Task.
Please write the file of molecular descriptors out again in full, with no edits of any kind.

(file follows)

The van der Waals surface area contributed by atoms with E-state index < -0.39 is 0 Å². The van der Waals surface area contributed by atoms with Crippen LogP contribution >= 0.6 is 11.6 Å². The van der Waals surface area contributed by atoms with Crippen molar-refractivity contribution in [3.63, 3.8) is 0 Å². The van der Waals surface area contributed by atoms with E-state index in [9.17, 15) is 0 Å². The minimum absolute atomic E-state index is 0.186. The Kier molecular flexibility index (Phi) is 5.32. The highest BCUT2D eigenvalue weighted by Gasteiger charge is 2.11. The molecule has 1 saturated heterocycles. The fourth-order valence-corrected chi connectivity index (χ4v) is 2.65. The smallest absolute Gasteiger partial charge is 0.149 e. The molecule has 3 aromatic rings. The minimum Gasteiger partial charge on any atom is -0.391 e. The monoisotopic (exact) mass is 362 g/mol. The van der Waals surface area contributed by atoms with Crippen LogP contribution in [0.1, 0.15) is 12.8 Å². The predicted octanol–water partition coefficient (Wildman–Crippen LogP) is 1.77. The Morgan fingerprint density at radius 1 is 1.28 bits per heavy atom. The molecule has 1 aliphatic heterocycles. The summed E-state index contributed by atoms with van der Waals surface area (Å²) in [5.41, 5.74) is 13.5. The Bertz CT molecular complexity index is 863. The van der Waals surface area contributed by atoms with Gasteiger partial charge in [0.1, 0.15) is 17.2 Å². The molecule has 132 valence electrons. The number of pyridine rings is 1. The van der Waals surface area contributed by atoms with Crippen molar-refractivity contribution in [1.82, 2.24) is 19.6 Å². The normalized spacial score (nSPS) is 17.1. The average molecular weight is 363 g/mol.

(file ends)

The van der Waals surface area contributed by atoms with E-state index < -0.39 is 0 Å². The van der Waals surface area contributed by atoms with Crippen LogP contribution >= 0.6 is 11.6 Å². The van der Waals surface area contributed by atoms with Crippen molar-refractivity contribution in [3.63, 3.8) is 0 Å². The van der Waals surface area contributed by atoms with E-state index in [9.17, 15) is 0 Å². The minimum absolute atomic E-state index is 0.186. The Kier molecular flexibility index (Phi) is 5.32. The highest BCUT2D eigenvalue weighted by Gasteiger charge is 2.11. The molecule has 1 saturated heterocycles. The fourth-order valence-corrected chi connectivity index (χ4v) is 2.65. The smallest absolute Gasteiger partial charge is 0.149 e. The molecule has 3 aromatic rings. The minimum Gasteiger partial charge on any atom is -0.391 e. The monoisotopic (exact) mass is 362 g/mol. The van der Waals surface area contributed by atoms with Crippen LogP contribution in [0.1, 0.15) is 12.8 Å². The predicted octanol–water partition coefficient (Wildman–Crippen LogP) is 1.77. The Morgan fingerprint density at radius 1 is 1.28 bits per heavy atom. The molecule has 1 aliphatic heterocycles. The summed E-state index contributed by atoms with van der Waals surface area (Å²) in [5.41, 5.74) is 13.5. The Bertz CT molecular complexity index is 863. The van der Waals surface area contributed by atoms with Gasteiger partial charge in [0.1, 0.15) is 17.2 Å². The molecule has 132 valence electrons. The number of pyridine rings is 1. The van der Waals surface area contributed by atoms with Crippen molar-refractivity contribution in [1.82, 2.24) is 19.6 Å². The normalized spacial score (nSPS) is 17.1. The average molecular weight is 363 g/mol.